The cost of suddenly being hospitalized and out of work can be devastating after a serious accident. If you have suffered a severe injury in an accident someone else caused, you may have a legal right to hold them accountable and seek compensation for your medical bills and other expenses related to the accident.
Many individuals and families in your situation are uncertain of their legal rights. They know they have sustained a serious injury. But they are unsure whether they have a personal injury claim.
California law allows individuals to seek redress through a civil lawsuit if they have been unjustly harmed by another person or entity, such as a business or local government. After an accident, such as a car crash or a slip-and-fall incident, individuals may file a personal injury lawsuit seeking “damages” for their losses. People typically engage personal injury lawyers to help them pursue restitution through a negotiated insurance settlement or a personal injury lawsuit.
Regardless of how badly you were hurt in an accident, you should be sure you have a valid claim before pursuing compensation through a lawsuit. You need to be able to demonstrate that:
- You were physically or psychologically injured,
- The proximate, or most closely related, cause of your injury was another party’s negligence, recklessness or intent, and
- Your losses are compensable, i.e., they can be mitigated by your receipt of money.
An experienced personal injury attorney can review the specific facts surrounding your injury and discuss whether you have a valid injury claim. The Zucker Law Firm has helped hundreds of injured people in over 25 years of practice.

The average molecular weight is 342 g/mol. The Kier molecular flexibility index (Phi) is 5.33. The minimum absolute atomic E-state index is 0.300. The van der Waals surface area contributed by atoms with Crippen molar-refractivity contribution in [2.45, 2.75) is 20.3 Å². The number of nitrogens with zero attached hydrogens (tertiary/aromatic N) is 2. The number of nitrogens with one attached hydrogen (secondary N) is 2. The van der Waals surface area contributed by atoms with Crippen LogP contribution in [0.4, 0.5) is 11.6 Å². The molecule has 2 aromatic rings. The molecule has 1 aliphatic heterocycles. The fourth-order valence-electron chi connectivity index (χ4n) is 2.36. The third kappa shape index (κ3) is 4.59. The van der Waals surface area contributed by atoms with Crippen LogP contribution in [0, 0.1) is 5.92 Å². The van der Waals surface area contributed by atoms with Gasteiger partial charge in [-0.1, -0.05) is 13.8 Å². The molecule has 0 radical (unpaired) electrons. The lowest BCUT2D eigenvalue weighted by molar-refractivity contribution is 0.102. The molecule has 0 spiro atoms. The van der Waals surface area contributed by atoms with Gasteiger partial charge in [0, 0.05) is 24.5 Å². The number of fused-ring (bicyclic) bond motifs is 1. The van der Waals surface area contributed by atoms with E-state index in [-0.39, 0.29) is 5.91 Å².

Have You Suffered a Serious Personal Injury?
The purpose of a personal injury lawsuit is to recover what you have lost due to having been injured.
A personal injury might be physical — a broken leg suffered in a car accident, a traumatic brain injury (TBI) from a slip-and-fall accident, or deep lacerations and torn tendons and muscle from a dog attack.
A traumatic experience might also inflict emotional or psychological injury, ranging from worry or fear (anxiety) about being hurt in another accident, such as in a second fall or a fear of dogs, to clinical depression. After a particularly frightening accident or attack, the victim may suffer a form of post-traumatic stress syndrome (PTSD).
For a lawsuit to be successful, an accident victim’s injuries need to be formally diagnosed and treated, and medical records should reflect the fact that the person was significantly harmed. This includes documentation of treatment for psychological injuries.
Did Someone Cause Your Injury?
Personal injury lawsuits seek to hold at-fault parties accountable for the harm they have caused. There must be an identifiable fault, such as:
Negligence or carelessness, meaning the individual or entity did not act with the level of care that a reasonable person would have exercised under the same circumstances. For example, property owners have a duty to ensure their properties are reasonably safe for visitors and to warn of potential hazards. Drivers have a duty to obey traffic laws so that other drivers, pedestrians, and bicyclists are not endangered.
Recklessness, or acting with disregard for others’ safety, such as drunk driving or ignoring a known hazard in a store that could cause a fall or ignoring a security issue that allowed an intruder into a hotel room to assault or rob a guest.
Intent, typically criminal intent, such as an assault or another crime that led to an injury.